Imagine a space that’s founded on self-betterment. It’s filled with like-minded peers and non-judging mentors. Now picture having this same space during awkward teenage moments of uncertainty and misplacement. For more than 40 African American adolescents, Fadia Young Women’s Program is this space.
“I love Fadia because it’s a lot of positive energy and that’s kind of hard to find,” says England Knight, a 17-year-old who first joined at age 14. “I think everyone is positive because we want to be here, so we have the same mindset.”
Yvette Thompson, founder, second mom and sister to many, has dedicated her life to helping young girls prepare for adulthood. As a previous educational assistant for Akron Public Schools and child development specialist at Migrant Families, she noticed a lack of programs for young girls and was inspired to start her own. With the help of her sisters Twa’Nysha Mitchell and Cavelle Lollar, Fadia was created.
With just five girls in 2012, Fadia has outgrown Yvette’s basement and moved into their main location on East Exchange Street. This is where she also runs her daycare center.
The name “Fadia” comes from the Arabic word for protecting others. With everyone’s love, support and involvement, Fadia provides a sacred sisterhood among strangers-turned-family and lives up to its name.
“Fadia gives girls a place to be around individuals their age who are going through similar circumstances,” says Lauren Roebuck, a prevention specialist for Minority Behavioral Health Group who works with the girls. “It gives them an opportunity to open up and share those similarities while also working on themselves. That’s why I think Fadia is a great place for African American girls. They have something to do after school rather than going home where some of them probably don’t get the attention they deserve. They get that here, but also life skills they need to succeed.”
Although England enjoys the positive energy, she also enjoys what Fadia exposes her to, such as successful guest speakers, college visits and a trip to the Underground Railroad.
Her Fadia sister, 16-year-old Asiya Gordon, also loves being a part of the group.
“I wake up on Tuesdays and Thursdays like ‘Yeah! I have group today!’” Asiya says. “It’s the best part of my week.”
Seeing the girls enjoy their time is one of the most rewarding factors to Yvette.
“There’s nothing like having a program where girls are excited to come to,” Yvette says. “They don’t even want to leave. If you see them come in, they’re dancing, smiling and laughing, which is important. I’m glad I can give that to them.”
Co-Founder, Twa’Nysha Mitchell says she wishes a program like Fadia was around when she was younger. Like a lot of African American families, things like credit, financial stability and job readiness weren’t emphasized in her home, so she makes it a huge part of the skill set.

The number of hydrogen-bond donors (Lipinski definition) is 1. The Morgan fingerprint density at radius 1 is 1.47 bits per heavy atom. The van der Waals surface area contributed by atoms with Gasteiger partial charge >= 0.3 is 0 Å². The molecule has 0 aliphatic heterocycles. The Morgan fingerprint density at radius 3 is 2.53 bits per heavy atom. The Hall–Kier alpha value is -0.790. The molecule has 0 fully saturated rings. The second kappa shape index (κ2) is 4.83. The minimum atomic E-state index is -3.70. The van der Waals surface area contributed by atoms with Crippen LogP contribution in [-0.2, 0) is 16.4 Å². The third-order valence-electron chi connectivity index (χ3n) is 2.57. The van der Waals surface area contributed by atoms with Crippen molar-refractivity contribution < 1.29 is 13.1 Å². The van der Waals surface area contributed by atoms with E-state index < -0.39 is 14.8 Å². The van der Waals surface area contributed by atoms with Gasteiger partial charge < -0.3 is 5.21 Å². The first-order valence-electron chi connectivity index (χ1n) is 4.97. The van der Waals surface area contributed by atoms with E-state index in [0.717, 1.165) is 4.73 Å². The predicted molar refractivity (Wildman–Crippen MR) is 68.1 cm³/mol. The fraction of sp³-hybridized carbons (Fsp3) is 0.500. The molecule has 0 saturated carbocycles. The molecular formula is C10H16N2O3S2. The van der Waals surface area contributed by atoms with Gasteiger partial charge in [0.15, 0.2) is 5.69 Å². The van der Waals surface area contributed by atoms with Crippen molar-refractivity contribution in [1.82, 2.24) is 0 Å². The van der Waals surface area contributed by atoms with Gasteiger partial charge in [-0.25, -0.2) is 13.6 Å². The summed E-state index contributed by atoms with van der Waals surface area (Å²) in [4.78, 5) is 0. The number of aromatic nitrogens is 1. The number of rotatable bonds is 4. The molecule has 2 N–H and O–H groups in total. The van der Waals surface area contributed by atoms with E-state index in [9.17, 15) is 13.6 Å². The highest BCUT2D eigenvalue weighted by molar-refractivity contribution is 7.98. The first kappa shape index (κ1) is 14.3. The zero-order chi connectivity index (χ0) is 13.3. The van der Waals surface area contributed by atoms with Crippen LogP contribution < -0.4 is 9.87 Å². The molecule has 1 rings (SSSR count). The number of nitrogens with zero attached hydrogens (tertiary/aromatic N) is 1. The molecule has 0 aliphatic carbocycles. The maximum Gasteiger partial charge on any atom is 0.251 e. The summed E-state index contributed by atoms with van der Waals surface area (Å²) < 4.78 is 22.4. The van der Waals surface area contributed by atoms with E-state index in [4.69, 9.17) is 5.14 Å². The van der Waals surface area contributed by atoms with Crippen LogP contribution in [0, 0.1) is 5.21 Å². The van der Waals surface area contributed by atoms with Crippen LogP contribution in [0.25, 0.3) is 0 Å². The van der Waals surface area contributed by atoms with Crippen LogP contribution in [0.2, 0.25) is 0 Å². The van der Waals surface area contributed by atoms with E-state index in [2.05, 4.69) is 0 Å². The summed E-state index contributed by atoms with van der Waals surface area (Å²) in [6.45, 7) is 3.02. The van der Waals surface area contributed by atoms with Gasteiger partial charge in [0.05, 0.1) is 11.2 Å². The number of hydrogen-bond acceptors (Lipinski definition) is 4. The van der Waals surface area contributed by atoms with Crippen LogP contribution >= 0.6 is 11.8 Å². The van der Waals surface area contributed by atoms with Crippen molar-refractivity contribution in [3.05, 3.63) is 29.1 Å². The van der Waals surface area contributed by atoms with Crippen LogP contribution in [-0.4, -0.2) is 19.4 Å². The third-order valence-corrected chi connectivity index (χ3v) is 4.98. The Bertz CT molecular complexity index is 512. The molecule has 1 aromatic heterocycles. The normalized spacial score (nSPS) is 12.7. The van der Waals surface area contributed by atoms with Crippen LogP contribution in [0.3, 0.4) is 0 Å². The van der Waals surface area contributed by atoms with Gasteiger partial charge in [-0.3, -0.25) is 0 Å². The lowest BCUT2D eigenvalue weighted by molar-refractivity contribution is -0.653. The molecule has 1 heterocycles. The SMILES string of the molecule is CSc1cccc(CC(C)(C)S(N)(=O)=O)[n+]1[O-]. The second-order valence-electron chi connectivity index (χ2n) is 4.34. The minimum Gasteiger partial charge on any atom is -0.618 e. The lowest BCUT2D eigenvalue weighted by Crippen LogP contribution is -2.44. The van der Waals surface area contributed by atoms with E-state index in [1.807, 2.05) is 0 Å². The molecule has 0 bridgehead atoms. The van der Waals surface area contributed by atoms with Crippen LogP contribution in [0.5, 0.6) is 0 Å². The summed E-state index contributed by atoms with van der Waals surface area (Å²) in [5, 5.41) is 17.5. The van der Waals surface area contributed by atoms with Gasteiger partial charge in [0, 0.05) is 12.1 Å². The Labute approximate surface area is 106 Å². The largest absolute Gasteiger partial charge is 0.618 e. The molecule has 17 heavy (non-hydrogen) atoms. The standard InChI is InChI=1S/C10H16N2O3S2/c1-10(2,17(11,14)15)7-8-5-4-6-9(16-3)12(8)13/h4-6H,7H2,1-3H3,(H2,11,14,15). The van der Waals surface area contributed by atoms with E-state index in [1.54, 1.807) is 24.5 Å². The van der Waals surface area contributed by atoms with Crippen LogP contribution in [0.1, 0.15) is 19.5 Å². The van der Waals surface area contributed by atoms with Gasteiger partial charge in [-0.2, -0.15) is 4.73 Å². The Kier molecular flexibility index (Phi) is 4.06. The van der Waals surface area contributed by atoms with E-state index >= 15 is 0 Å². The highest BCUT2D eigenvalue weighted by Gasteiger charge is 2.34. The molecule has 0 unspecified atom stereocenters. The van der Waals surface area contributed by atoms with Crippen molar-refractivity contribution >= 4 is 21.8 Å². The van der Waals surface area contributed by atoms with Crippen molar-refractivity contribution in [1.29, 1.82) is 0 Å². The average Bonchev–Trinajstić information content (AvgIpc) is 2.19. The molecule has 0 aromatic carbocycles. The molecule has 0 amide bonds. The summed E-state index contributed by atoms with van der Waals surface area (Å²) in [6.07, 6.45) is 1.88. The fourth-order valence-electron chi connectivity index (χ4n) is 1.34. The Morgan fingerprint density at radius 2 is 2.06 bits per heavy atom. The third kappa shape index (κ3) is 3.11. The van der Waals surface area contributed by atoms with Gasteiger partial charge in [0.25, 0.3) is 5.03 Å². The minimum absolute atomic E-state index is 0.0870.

“We do a lot of seminars on self-esteem, confidence, financial literacy and FAFSA,” Twa’Nysha says. “If you think about it, we can’t teach something that we don’t know, which is prominent within the black community. I’m still learning myself and if you’re growing up in a household like that, it’s easy to take advantage of things like credit cards at 18.”
On white boards around the room, there are made-up scenarios with different paycheck amounts and budgets. In one scenario, withdrawals for Netflix, Wi-Fi and shopping are listed. In the other scenario, withdrawals for water, electric and rent are listed instead, to show the importance of money management and priorities. Job readiness, mock interviews, professional decorum, resumes and how to conduct oneself on social media are also a part of their workshops.
Fadia not only teaches life skills, but stands in place of peer pressure and destructive influences, like teen pregnancy. In the 2015 article, “Why Teen Women of Color Are More Likely to Become Pregnant,” Huffington Post reports that despite a decrease in teen pregnancy and birth rates, “black and Latina girls are more than twice as likely as white girls to become pregnant before they leave adolescence.”
Andrew Stith Sr., also a prevention specialistat Minority Behavioral Health Group, works with the girls throughout the week and believes programs like Fadia can prevent early pregnancy.
“Fadia helps break the cycle and puts them in a situation where they can meet different people who they may not have encountered before and learn positive habits,” Stith says. “It takes that idle time away from them being able to meet negative influences.”
Although Fadia tries to avoid that path, if a girl does have a baby, Fadia equips her with the proper skills that are needed to be a good mother, along with a baby shower at the center. The family aspect doesn’t disappear, which is what 17-year-old Qyra Sims loves the most.
“It’s a safe place where we all come to vent. It’s love all around,” Sims says. “There are no cliques, everyone is united and included and it’s like family. Nobody is left out.”
Although Fadia isn’t exclusive to young women of color, it’s important for them to have a space where representation is prominent, which is why Twa’Nysha continues to mentor alongside Yvette.
“I want them to see someone else do it. Someone who looks like them,” Twa’Nysha says. “When they see that, it motivates them, especially when you don’t see that at home. I didn’t see that at home, I didn’t have that in my family, so being able to make an impact on someone’s life is big to me.”
Fadia Young Women’s Program is always accepting donations and support in any way. For more information, contact Yvette Thompson at email@example.com.